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HP Unveils 'Eco-POD' Data Center, Touts 95% Energy Savings

<p>As part of a larger Converged Architecture rollout, Hewlett Packard today lifted the curtain on a new modular compute facility that can be plugged in within 12 weeks and run with a PUE as low as 1.05.</p>

The modular data center revolution continued today with the release of Hewlett-Packard's EcoPOD, or Performance Optimized Datacenter. The 10,000 square foot modules will deliver computing power at high efficiency, with HP touting their "near-perfect" energy efficiency, based on estimated Power Usage Effectiveness ratios of 1.05 to 1.3, depending on the IT load.

The EcoPOD, like other modular systems on the market, can be rolled out in weeks rather than months, cut deployment and operating costs, and are designed to solidify IT's position at the heart of the enterprise.

HP designed the EcoPOD to maximize data center density, with a capacity of more than 4,400 servers that will fit in what HP estimates is 88 percent less space than a traditional data center, and us 95 percent less energy. The facility will use HP's Adaptive Cooling Technology and hot-aisle and cold-aisle containment to maximize efficiency and adaptability.

figure 1The PUEs HP estimates for the EcoPOD are dependent on location, as always with the ratio. If the POD is sited in an area that can use free outside-air cooling, the PUE can go as low as 1.05 -- with perfect efficiency being a PUE of 1.0; data center locations that need internal cooling will run slightly less efficiently at 1.3, which is still an improvement over average data center PUEs, somewhere between 2.4 and 3.0.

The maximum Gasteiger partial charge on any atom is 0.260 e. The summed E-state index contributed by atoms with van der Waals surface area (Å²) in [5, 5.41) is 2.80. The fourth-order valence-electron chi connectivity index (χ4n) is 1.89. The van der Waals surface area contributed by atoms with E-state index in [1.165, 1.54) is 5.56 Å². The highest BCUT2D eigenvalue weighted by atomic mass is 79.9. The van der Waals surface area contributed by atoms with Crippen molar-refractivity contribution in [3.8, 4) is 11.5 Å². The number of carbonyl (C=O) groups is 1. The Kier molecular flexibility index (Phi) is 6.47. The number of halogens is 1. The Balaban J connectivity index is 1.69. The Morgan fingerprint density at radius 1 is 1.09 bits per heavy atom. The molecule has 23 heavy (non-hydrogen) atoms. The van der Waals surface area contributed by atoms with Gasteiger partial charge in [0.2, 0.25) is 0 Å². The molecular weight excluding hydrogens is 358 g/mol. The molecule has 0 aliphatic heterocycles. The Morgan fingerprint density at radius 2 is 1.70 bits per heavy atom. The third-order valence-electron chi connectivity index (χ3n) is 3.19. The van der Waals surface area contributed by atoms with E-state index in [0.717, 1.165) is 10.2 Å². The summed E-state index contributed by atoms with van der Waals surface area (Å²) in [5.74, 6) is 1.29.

HP has been using their EcoPOD internally and has a few early adopters on board already. The company will make the POD more available later this year, with a starting price tag of about $8 million, according to Heather Clancy.

But more importantly than the specs of HP's EcoPOD is its existence, and how HP is positioning it. As with other modular data centers we've covered -- whether from Cisco, Capgemini, or Schneider Electric -- the central idea of modular compute centers is a recognition that IT is no longer a segmented part of the enterprise, where mortals fear to tread only when something goes wrong.

Whether you're using IT to manage your facilities, facilitate meetings, communicate with customers, track your supply chain, or report your environmental impacts -- or all of the above -- IT is core to operations, and building efficiency into IT is key to keeping the company up and running, and in the black.

And with different departments and different business areas using IT at varying times and intensities, incorporating a modular solution addresses the challenges of expandability, agility and adaptability has become a central business concern.

It's an idea that's been in the making for a long time, but which is only starting to come together in really concrete ways with the rise of smarter buildings, smart grids, telepresence and other next-generation business tools.

More specs for the EcoPOD, as well as details about HP's entire Converged Infrastructure rollout today, are online at

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